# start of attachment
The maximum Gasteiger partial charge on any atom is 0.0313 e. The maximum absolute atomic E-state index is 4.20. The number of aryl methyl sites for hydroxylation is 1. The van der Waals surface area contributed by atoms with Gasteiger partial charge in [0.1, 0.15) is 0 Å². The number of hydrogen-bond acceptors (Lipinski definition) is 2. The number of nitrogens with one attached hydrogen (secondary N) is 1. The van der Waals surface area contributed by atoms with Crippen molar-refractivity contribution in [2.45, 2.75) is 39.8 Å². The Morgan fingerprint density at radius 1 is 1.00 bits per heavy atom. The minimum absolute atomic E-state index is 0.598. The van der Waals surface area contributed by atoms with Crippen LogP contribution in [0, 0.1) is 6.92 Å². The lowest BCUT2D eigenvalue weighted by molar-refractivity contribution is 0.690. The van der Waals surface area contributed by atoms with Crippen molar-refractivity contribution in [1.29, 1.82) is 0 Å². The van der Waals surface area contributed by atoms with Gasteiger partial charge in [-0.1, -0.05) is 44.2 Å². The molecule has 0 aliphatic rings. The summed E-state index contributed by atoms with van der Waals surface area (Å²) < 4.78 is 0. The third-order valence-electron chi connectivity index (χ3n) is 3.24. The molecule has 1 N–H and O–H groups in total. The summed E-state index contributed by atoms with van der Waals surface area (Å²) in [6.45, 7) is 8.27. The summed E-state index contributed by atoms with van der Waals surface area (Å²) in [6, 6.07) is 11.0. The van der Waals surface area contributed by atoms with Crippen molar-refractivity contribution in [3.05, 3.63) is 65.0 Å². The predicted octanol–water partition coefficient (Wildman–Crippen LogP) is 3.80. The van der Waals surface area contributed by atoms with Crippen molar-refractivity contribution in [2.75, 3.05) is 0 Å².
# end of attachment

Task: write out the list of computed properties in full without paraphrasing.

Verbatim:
The maximum Gasteiger partial charge on any atom is 0.0313 e. The maximum absolute atomic E-state index is 4.20. The number of aryl methyl sites for hydroxylation is 1. The van der Waals surface area contributed by atoms with Gasteiger partial charge in [0.1, 0.15) is 0 Å². The number of hydrogen-bond acceptors (Lipinski definition) is 2. The number of nitrogens with one attached hydrogen (secondary N) is 1. The van der Waals surface area contributed by atoms with Crippen molar-refractivity contribution in [2.45, 2.75) is 39.8 Å². The Morgan fingerprint density at radius 1 is 1.00 bits per heavy atom. The minimum absolute atomic E-state index is 0.598. The van der Waals surface area contributed by atoms with Crippen LogP contribution in [0, 0.1) is 6.92 Å². The lowest BCUT2D eigenvalue weighted by molar-refractivity contribution is 0.690. The van der Waals surface area contributed by atoms with Crippen molar-refractivity contribution in [1.29, 1.82) is 0 Å². The van der Waals surface area contributed by atoms with Gasteiger partial charge in [-0.1, -0.05) is 44.2 Å². The molecule has 0 aliphatic rings. The summed E-state index contributed by atoms with van der Waals surface area (Å²) < 4.78 is 0. The third-order valence-electron chi connectivity index (χ3n) is 3.24. The molecule has 1 N–H and O–H groups in total. The summed E-state index contributed by atoms with van der Waals surface area (Å²) in [6.45, 7) is 8.27. The summed E-state index contributed by atoms with van der Waals surface area (Å²) in [6, 6.07) is 11.0. The van der Waals surface area contributed by atoms with Crippen molar-refractivity contribution in [3.05, 3.63) is 65.0 Å². The predicted octanol–water partition coefficient (Wildman–Crippen LogP) is 3.80. The van der Waals surface area contributed by atoms with Crippen molar-refractivity contribution in [2.75, 3.05) is 0 Å².